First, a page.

KALAMAZOO, Mich. (AP) -- A former environmental activist who committed arson at Michigan State University in 1999 and later became a government informant was sentenced Monday to nine years in prison.
Frank Ambrose, 33, told a federal judge he was sorry for what he did and accepted full responsibility. He was freed until he is ordered to report to prison, which could take months.
He also was placed on a lifetime of supervisory release after prison and was ordered to pay $3.7 million in restitution to the university and for other sabotaged sites.
"I wish I could take all I did back. I've changed significantly from all those years where I did the bad things," Ambrose said.
Ambrose had pleaded guilty to conspiring to set a fire and explosion that caused more than $1 million in damage to the university's Agriculture Hall on New Year's Eve 1999. It was a protest against genetically modified crops in the name of the radical Earth Liberation Front, of which Ambrose was a member at the time.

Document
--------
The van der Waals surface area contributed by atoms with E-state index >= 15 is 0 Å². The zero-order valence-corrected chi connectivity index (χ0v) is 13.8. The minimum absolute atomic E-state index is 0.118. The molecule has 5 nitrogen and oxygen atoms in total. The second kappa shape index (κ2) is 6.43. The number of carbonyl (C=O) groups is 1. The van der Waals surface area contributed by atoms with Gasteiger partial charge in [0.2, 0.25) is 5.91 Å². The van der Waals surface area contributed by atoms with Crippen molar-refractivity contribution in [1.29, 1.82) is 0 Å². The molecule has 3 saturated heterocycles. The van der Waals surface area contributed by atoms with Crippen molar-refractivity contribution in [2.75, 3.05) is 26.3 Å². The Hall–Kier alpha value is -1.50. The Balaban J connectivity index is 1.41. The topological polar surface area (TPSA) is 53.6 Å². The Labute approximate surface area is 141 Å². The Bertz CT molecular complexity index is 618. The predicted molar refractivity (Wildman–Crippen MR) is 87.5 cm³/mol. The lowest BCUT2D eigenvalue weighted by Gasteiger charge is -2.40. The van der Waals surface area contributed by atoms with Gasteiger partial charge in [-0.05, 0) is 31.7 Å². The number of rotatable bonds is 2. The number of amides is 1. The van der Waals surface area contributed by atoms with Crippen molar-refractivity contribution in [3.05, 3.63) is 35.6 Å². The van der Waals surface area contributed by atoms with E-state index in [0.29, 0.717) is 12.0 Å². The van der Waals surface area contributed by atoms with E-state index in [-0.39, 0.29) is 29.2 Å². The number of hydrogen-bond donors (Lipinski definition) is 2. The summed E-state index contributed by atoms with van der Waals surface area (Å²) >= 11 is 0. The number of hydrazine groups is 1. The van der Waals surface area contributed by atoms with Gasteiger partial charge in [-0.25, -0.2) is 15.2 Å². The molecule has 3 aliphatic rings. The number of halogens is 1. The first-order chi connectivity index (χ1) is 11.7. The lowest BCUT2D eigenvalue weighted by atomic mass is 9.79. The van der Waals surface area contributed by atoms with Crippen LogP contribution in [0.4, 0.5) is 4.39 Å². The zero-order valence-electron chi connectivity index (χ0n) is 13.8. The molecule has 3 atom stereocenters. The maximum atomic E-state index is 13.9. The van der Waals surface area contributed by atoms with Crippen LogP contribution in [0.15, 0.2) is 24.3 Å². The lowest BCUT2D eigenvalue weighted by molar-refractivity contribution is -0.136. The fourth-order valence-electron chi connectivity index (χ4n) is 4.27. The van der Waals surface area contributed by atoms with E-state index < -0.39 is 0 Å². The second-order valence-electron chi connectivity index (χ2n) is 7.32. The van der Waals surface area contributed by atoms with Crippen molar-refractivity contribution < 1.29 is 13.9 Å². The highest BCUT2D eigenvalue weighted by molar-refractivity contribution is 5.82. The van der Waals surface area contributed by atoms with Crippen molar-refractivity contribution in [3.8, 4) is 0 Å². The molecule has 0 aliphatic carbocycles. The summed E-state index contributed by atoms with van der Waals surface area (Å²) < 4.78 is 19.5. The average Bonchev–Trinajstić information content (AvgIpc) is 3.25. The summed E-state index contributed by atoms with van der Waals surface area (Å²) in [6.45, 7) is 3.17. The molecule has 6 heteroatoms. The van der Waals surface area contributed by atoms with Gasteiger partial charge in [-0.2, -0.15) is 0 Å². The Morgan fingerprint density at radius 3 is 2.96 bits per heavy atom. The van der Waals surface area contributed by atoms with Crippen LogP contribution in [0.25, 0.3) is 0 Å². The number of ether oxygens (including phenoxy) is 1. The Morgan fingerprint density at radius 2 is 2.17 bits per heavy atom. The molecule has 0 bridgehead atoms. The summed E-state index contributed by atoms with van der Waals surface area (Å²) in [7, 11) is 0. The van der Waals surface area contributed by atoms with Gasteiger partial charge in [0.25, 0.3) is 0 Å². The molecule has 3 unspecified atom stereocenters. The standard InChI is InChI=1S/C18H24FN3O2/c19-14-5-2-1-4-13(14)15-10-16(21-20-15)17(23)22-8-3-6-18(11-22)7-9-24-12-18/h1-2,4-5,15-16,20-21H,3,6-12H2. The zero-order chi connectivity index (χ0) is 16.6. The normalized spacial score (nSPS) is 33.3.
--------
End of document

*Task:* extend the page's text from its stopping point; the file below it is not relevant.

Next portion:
The conspiracy plea also covered damage to logging equipment the next day in Wexford County. While the charge is conspiracy, Ambrose admitted that he set the fires.
In his plea agreement, Ambrose took responsibility for 11 other acts from 1999 to 2003, including tree spikings in Indiana and the arson of four homes under construction in Macomb and Washtenaw counties.
Ambrose became an FBI informant in 2007, a few months after making a critical mistake: He dumped personal records, writings, a gas mask, an M-80 explosive and other possessions in a Detroit-area trash bin. A man foraging for scrap cardboard called police and the FBI raided Ambrose's home.
Ambrose turned on a co-defendant, ex-wife Marie Mason, but his cooperation with the government goes beyond Michigan. He traveled outside the state seven times to gather intelligence and record conversations, Assistant U.S. Attorney Hagen Frank wrote in a court document.
Mason, 46, of Cincinnati pleaded guilty in September to three charges of conspiracy and arson and is to be sentenced in February.
Frank said Ambrose's undercover work went well beyond what most defendants do when seeking leniency in sentencing. Ambrose originally faced a maximum prison sentence of 20 years, but Frank asked U.S. District Judge Paul Maloney for a term in the range of 100 to 125 months.
Members of Ambrose's family cried and consoled each other in the courtroom after the hearing. They declined to comment on the sentence, as did Ambrose and his lawyer, Michael Brady.